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« Death from Climate Change | Main | Searching for Evidence »

November 18, 2005

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benji farquhar

Maybe massive abundance will begin a global golden age. Maybe fear will act as a great leveller:

"There will one day spring from the brain of science a machine or force so fearful in its potentialities, so absolutely terrifying, that even man, the fighter, who will dare torture and death in order to inflict torture and death, will be appalled, and so abandon war forever."
Thomas A. Edison

It's somehow comical to me, the thought of every person in the world having a bright red switch that could end everything.

If the day comes, everybody in the world will have all the power in the world.

Maybe by that point we will know ourselves differently. Tire of violence. Recognize ourselves as: same.

Get some drugs made by some nanotechies like the kind Huey Lewis was singing about for the itchiest trigger fingers. Chill them right out. Everybody else will be busy deciding what kind of spaceship to tour/colonize the universe in.

Chris Phoenix, CRN

Benji, back when computers were still mainframes, students would try to make them crash--which would inconvenience everyone. I read about a system that included a command that any student could run that would make the system crash. It took all the fun out of it. If I remember right, the story said that the machine was only crashed a few times this way.

Only a few is fine for a computer...

Great Edison quote, BTW. I hadn't seen that one.

Chris

Tom Craver

Arms race possibilities:
1) Arms race in progress, all sides are fairly certain their potential opponents have counter-attack capabilities that they can't counter. MAD applies, war is unlikely before the arms race slows down.

2) Arms race in progress, one side incorrectly thinks that they have an attack form that prevents any effective counter-attack. Immediate attack is likely, lest the other side develop the attack and use it. This scenario is very unlikely, as the rapid pace of nanoweapon development will create great uncertainty regarding opponent capabilities. So it poses only a slight existential risk.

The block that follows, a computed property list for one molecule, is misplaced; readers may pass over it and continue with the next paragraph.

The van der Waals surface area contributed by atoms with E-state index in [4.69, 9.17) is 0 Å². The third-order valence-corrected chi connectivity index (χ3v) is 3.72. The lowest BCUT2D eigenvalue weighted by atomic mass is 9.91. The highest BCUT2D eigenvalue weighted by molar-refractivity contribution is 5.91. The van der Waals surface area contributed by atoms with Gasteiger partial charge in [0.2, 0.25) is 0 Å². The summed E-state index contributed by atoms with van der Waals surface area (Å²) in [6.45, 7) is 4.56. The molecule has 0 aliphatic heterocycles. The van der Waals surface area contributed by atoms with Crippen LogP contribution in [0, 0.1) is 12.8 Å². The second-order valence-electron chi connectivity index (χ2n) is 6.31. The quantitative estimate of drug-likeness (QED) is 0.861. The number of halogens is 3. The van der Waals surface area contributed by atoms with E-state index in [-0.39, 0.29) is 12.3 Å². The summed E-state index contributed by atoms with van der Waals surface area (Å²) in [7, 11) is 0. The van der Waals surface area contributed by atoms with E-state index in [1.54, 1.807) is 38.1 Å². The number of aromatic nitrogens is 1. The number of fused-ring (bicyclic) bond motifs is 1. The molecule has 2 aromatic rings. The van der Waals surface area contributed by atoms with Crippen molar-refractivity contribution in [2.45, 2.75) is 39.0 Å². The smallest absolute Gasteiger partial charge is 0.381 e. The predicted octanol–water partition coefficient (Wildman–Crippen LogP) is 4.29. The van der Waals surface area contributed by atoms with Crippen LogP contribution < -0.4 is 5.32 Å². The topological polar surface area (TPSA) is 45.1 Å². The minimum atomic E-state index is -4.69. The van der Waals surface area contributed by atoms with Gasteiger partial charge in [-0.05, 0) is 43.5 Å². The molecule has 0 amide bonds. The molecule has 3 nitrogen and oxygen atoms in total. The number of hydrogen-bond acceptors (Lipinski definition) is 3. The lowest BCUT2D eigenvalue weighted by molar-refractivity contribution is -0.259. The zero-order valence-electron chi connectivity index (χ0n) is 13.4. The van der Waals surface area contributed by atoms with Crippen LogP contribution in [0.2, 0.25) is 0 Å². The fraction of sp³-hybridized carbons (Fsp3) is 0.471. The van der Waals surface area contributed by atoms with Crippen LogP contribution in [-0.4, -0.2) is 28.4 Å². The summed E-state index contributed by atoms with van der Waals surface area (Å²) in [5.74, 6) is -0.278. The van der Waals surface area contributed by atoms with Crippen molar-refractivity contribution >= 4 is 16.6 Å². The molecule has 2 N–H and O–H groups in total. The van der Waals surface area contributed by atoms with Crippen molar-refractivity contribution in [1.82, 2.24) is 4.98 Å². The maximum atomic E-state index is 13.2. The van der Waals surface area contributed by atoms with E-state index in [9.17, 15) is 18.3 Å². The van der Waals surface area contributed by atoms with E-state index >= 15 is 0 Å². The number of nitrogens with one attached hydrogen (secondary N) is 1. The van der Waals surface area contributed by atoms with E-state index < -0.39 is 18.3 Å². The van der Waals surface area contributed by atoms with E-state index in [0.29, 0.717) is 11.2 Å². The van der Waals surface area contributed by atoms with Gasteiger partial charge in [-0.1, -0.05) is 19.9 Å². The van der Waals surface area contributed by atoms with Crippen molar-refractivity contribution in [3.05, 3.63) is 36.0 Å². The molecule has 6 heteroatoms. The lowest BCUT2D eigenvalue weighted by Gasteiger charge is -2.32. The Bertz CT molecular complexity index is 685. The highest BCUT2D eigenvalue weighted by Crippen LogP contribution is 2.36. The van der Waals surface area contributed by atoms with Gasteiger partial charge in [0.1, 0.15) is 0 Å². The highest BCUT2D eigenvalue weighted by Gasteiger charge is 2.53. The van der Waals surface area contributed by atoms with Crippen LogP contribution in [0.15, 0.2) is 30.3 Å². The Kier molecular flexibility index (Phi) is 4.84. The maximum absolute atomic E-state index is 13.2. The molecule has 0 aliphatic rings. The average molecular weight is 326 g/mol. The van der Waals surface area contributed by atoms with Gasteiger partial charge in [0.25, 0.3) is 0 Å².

3) Arms race slows to an end, all sides have devastating counter-strike capabilities - MAD applies, maybe eventually the mutual distrust will wane. Moderate existential risk over time, from errors or accidents.

4) Arms race slows to an end, one or both sides realize they have an attack that can defeat the other side without retaliation (very unlikely). If one attacks, they win - not pleasant, but not an existential risk. If neither ever attacks, they can slowly come to trust each other.

5) One-sided arms race - only one nation has MNT, is reasonably certain no others do, and quickly develops weapons that could wipe out or defeat any opponents without significant counter-attack potential. This is somewhat likely. They can wait and watch their lead slip away (a bad idea, but it is what the US did after WW2 with nukes), or conquer the rest of the world, or find another option. I think there is at least one other that is somewhat more hopeful. In any case, probably not an existential risk.

Chris Phoenix, CRN

Tom, in point 1 you're assuming that they'll think like nations, where massive destruction is unacceptable. In asymmetric war, the question isn't whether they can counter the attack, but whether they can survive it. Now, what happens if you have two asymmetric-war mentalities fighting each other?

You're also assuming that attacks would escalate. US/USSR fought proxy wars for decades without going nuclear. In doing so, I think they got a pretty good idea of each other's conventional capabilities. Suppose that I was continually learning whether you could counter my attacks, by letting rogue elements play with my toys and not policing them very carefully near our border? You'd either have to counter each attack, or be nibbled to death. If you failed to counter, my rogues would get bolder. Oops, so sorry. You wouldn't MAD me over a small border incident by rebels that I don't completely control, would you? Because you know I might MAD you right back... and the fact that the incident was a problem means that my attacks are pretty good. Eventually, you'd be nibbled to death, or I'd gain enough confidence to attack outright. Note that the vast design space of MM-built weaponry means that these attacks might not be very flashy. Nothing to get the UN excited over; nothing you can talk about in detail without revealing more than you want to about your defenses.

2) You're assuming that all actors are sane. Bad assumption when there are a couple dozen states involved.

3) I think the risk of accidents is more than modest. Interpenetrating multi-modal weapon networks on hair triggers... brrr! (I haven't seen anyone argue against Gubrud's paper yet.) We almost had fatal mistakes several times with our one-dimensional nuclear warning system!

4) and 5) If one actor conquers the world, the chance of massive unbreakable oppression appears pretty high. bostrom considers that an existential risk, and I'm inclined to agree.

Chris

Rik

The point is not that the US *should* limit technology transfer, but whether the US *can*? I will interpret your fears as those of a desktop nanofactory, coninuously pumping out drexlerian assemblers. I think if you want to prevent the spread of that, you'd have to limit the transfer of every nut & bolt of which it is made. That seems not only untenable, but also impossible.

So, these are still all strategies to avoid the massive disruption. What if, like climate change, there's no such thing as prevention, but only adaptation.